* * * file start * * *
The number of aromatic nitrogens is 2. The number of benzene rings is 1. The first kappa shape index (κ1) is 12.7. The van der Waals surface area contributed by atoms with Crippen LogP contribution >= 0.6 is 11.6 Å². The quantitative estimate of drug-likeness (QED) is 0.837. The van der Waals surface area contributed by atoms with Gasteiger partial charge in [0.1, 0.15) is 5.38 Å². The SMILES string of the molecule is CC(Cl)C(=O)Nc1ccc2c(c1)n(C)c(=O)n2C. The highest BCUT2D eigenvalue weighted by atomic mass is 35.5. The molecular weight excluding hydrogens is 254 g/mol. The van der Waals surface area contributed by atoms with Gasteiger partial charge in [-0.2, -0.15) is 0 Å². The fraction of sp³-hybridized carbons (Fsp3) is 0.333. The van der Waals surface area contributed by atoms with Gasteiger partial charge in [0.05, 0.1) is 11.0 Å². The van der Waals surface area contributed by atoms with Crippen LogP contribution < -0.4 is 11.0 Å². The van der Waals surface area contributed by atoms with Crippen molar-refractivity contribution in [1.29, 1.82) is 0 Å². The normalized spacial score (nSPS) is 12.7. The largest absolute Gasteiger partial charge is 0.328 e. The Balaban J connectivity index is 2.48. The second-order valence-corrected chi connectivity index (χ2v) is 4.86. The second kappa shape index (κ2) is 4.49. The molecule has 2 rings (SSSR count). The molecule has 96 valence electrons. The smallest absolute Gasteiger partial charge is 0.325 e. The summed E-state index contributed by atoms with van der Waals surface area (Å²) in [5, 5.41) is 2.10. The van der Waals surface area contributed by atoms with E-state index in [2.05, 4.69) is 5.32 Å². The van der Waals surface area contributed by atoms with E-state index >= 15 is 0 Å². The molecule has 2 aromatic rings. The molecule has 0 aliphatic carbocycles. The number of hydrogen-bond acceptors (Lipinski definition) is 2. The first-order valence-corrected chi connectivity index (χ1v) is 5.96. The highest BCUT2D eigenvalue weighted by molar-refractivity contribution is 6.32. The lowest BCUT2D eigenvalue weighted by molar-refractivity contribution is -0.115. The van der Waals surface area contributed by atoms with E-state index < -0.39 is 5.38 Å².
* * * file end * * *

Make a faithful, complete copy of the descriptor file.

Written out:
The number of aromatic nitrogens is 2. The number of benzene rings is 1. The first kappa shape index (κ1) is 12.7. The van der Waals surface area contributed by atoms with Crippen LogP contribution >= 0.6 is 11.6 Å². The quantitative estimate of drug-likeness (QED) is 0.837. The van der Waals surface area contributed by atoms with Gasteiger partial charge in [0.1, 0.15) is 5.38 Å². The SMILES string of the molecule is CC(Cl)C(=O)Nc1ccc2c(c1)n(C)c(=O)n2C. The highest BCUT2D eigenvalue weighted by atomic mass is 35.5. The molecular weight excluding hydrogens is 254 g/mol. The van der Waals surface area contributed by atoms with Gasteiger partial charge in [-0.2, -0.15) is 0 Å². The fraction of sp³-hybridized carbons (Fsp3) is 0.333. The van der Waals surface area contributed by atoms with Gasteiger partial charge in [0.05, 0.1) is 11.0 Å². The van der Waals surface area contributed by atoms with Crippen LogP contribution < -0.4 is 11.0 Å². The van der Waals surface area contributed by atoms with Crippen molar-refractivity contribution in [1.29, 1.82) is 0 Å². The normalized spacial score (nSPS) is 12.7. The largest absolute Gasteiger partial charge is 0.328 e. The Balaban J connectivity index is 2.48. The second-order valence-corrected chi connectivity index (χ2v) is 4.86. The second kappa shape index (κ2) is 4.49. The molecule has 2 rings (SSSR count). The molecule has 96 valence electrons. The smallest absolute Gasteiger partial charge is 0.325 e. The summed E-state index contributed by atoms with van der Waals surface area (Å²) in [5, 5.41) is 2.10. The van der Waals surface area contributed by atoms with E-state index in [2.05, 4.69) is 5.32 Å². The van der Waals surface area contributed by atoms with E-state index >= 15 is 0 Å². The molecule has 2 aromatic rings. The molecule has 0 aliphatic carbocycles. The number of hydrogen-bond acceptors (Lipinski definition) is 2. The first-order valence-corrected chi connectivity index (χ1v) is 5.96. The highest BCUT2D eigenvalue weighted by molar-refractivity contribution is 6.32. The lowest BCUT2D eigenvalue weighted by molar-refractivity contribution is -0.115. The van der Waals surface area contributed by atoms with E-state index < -0.39 is 5.38 Å².